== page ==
Tuesday, July 1, 2014

View of the Chamber of Hewn Stone

Based on the dimensions worked out in the last two posts, here are some renderings of the interior and exterior of the Chamber of Hewn Stone. In the first picture we are looking at the unconsecrated half of the chamber where the court would meet. A convening of the full court for judicial proceedings was rare, and most of the time the court was involved in confirming the pedigrees of Kohanim and Leviim who came to work in the Temple. I have set up tables and chairs for this purpose where candidates would present themselves before the judges.

A Kohen confirms his pedigree with a judge of the Sanhedrin court.
The southern half of the chamber had two floors, and I imagine that this was where all the court records and family trees of the Kohanim and Leviim were kept. Since this half was consecrated no sitting was allowed here. Unlike the Hall of the Fire, for example, no indicator was used on the inside of the chamber to mark the border between the consecrated and unconsecrated halves, although in my design it turns out that the edge of the upper floor provides a convenient visual indicator of where the border lies. The door on the right side of this picture leads into the chamber used by the Kohen Gadol during the week prior to Yom Kippur.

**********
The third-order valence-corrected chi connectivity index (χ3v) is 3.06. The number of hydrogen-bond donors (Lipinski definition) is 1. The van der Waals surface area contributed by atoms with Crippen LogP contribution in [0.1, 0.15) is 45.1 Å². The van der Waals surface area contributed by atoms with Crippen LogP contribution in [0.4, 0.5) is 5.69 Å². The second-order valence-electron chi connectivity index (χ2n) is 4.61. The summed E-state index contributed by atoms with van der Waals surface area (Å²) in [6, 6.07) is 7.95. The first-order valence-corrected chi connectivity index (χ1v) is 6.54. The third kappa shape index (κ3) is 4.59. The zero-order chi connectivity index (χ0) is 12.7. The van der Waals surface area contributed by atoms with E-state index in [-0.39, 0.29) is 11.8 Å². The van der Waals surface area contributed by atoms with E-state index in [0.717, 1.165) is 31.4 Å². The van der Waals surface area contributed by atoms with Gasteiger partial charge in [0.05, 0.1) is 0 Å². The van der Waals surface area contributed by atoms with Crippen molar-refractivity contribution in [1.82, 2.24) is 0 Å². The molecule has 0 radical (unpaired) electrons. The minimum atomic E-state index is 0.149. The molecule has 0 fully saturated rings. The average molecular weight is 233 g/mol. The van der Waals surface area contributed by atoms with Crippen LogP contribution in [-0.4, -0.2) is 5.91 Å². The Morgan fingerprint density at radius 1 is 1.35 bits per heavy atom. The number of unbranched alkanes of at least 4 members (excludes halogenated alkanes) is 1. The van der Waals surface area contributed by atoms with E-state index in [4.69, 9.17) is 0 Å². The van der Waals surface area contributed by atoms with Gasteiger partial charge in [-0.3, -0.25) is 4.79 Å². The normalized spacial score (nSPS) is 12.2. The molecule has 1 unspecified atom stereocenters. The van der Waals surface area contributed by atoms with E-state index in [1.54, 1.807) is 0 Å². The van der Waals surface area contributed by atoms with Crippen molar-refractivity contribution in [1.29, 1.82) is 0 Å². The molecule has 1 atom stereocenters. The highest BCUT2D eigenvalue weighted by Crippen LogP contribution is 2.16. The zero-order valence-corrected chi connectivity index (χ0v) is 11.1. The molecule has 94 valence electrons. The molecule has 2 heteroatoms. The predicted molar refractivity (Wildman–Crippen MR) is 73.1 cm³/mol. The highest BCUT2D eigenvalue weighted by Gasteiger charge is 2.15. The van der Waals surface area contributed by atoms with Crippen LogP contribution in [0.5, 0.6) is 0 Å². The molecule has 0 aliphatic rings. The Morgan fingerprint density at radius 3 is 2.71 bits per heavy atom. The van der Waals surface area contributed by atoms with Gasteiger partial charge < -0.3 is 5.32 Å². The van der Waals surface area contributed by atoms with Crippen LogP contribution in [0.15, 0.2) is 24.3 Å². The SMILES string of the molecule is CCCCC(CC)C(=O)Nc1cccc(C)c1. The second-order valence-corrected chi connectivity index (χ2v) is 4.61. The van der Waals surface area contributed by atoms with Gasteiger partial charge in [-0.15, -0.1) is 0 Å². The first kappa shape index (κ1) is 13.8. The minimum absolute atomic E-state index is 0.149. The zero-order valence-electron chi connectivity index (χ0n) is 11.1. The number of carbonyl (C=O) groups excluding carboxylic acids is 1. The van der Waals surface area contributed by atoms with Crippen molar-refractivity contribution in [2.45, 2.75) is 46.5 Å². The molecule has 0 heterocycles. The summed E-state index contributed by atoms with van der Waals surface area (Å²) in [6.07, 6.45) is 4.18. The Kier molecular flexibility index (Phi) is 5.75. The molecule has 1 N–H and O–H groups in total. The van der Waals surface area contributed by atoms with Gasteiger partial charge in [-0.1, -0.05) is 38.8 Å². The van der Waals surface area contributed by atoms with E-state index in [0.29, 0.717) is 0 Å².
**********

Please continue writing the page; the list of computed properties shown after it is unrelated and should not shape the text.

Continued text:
Looking toward the southern, consecrated half of the
Chamber of Hewn Stone.
 On the occasions that the full court did meet, the tables and chairs would be cleared away to make room for the litigants and to ensure that all those present could see each other. As was the case in the smaller courthouses, three rows of 23 students each sat before the court on the ground. Seen seated at the end of the semicircle of judges is one of two court stenographers who would record all of the proceedings. Just behind him is a door leading down to the Temple Mount.

The Great Sanhedrin court meets in the Chamber of Hewn Stone.
The floor of the Chamber of Hewn Stone was even with that of the main Courtyard and the part of the chamber which extended beyond the Courtyard walls to the north stood 16 amos (24 feet) above the Temple Mount. It was supported by a large basement which was either filled in with dirt or may have been hollow inside for use as some other chamber.

Northern half of the Chamber of Hewn Stone. Just behind it is the Hall of the Fire.
 When seen from ground level this structure indeed resembles "a large house upon a second story" (Rashi).


  1. Sholom Rav Elan, is it possible if you can tell me how you know that this lishka was round? also most diagrams of the meforshim show that it's square?

    1. I base it on the idea that the chamber is described as a "basilica" which is usually round.

    2. Thanks for answering R' Elan, but Rashi in Yuma "translates" basilica as a house on a double story, not a round building?

    3. I agree that the second story of a building is one aspect of basilica, but basilicas were also rounded, so I think we can incorporate both details.

  2. Rav Elan, are these your pictures? Asking because my father came across your blog and is writing a book and would like permission to use a couple of the pictures in his book.

  3. They are indeed. I am always interested to hear about more books being published on this important topic and would be happy to discuss more details via email (click the About Me tab above).


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